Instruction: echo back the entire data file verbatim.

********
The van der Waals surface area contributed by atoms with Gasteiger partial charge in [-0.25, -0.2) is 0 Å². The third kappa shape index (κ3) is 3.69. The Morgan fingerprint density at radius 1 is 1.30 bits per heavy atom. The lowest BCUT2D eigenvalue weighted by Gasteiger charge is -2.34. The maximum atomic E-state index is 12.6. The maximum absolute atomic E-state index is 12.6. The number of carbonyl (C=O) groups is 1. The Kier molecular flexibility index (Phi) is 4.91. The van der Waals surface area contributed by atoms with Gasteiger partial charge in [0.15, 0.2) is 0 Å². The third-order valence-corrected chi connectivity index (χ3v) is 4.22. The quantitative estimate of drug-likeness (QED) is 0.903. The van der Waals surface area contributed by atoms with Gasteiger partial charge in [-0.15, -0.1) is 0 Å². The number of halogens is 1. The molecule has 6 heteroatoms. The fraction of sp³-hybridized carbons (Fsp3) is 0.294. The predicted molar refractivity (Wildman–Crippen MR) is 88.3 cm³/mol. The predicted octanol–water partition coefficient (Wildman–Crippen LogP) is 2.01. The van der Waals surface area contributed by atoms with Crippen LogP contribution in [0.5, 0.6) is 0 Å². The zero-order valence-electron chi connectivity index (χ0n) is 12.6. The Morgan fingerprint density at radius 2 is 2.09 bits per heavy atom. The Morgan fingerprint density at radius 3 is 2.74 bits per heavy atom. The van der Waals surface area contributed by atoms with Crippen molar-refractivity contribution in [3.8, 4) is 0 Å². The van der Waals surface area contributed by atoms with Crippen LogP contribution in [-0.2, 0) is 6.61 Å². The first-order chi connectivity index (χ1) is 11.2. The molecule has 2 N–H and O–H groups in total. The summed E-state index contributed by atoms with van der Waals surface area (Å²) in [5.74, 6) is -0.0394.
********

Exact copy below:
The van der Waals surface area contributed by atoms with Gasteiger partial charge in [-0.25, -0.2) is 0 Å². The third kappa shape index (κ3) is 3.69. The Morgan fingerprint density at radius 1 is 1.30 bits per heavy atom. The lowest BCUT2D eigenvalue weighted by Gasteiger charge is -2.34. The maximum atomic E-state index is 12.6. The maximum absolute atomic E-state index is 12.6. The number of carbonyl (C=O) groups is 1. The Kier molecular flexibility index (Phi) is 4.91. The van der Waals surface area contributed by atoms with Gasteiger partial charge in [0.15, 0.2) is 0 Å². The third-order valence-corrected chi connectivity index (χ3v) is 4.22. The quantitative estimate of drug-likeness (QED) is 0.903. The van der Waals surface area contributed by atoms with Gasteiger partial charge in [-0.15, -0.1) is 0 Å². The number of halogens is 1. The molecule has 6 heteroatoms. The fraction of sp³-hybridized carbons (Fsp3) is 0.294. The predicted molar refractivity (Wildman–Crippen MR) is 88.3 cm³/mol. The predicted octanol–water partition coefficient (Wildman–Crippen LogP) is 2.01. The van der Waals surface area contributed by atoms with Crippen LogP contribution in [0.5, 0.6) is 0 Å². The zero-order valence-electron chi connectivity index (χ0n) is 12.6. The Morgan fingerprint density at radius 2 is 2.09 bits per heavy atom. The Morgan fingerprint density at radius 3 is 2.74 bits per heavy atom. The van der Waals surface area contributed by atoms with Crippen molar-refractivity contribution in [3.8, 4) is 0 Å². The van der Waals surface area contributed by atoms with Crippen LogP contribution in [-0.2, 0) is 6.61 Å². The first-order chi connectivity index (χ1) is 11.2. The molecule has 2 N–H and O–H groups in total. The summed E-state index contributed by atoms with van der Waals surface area (Å²) in [5.74, 6) is -0.0394.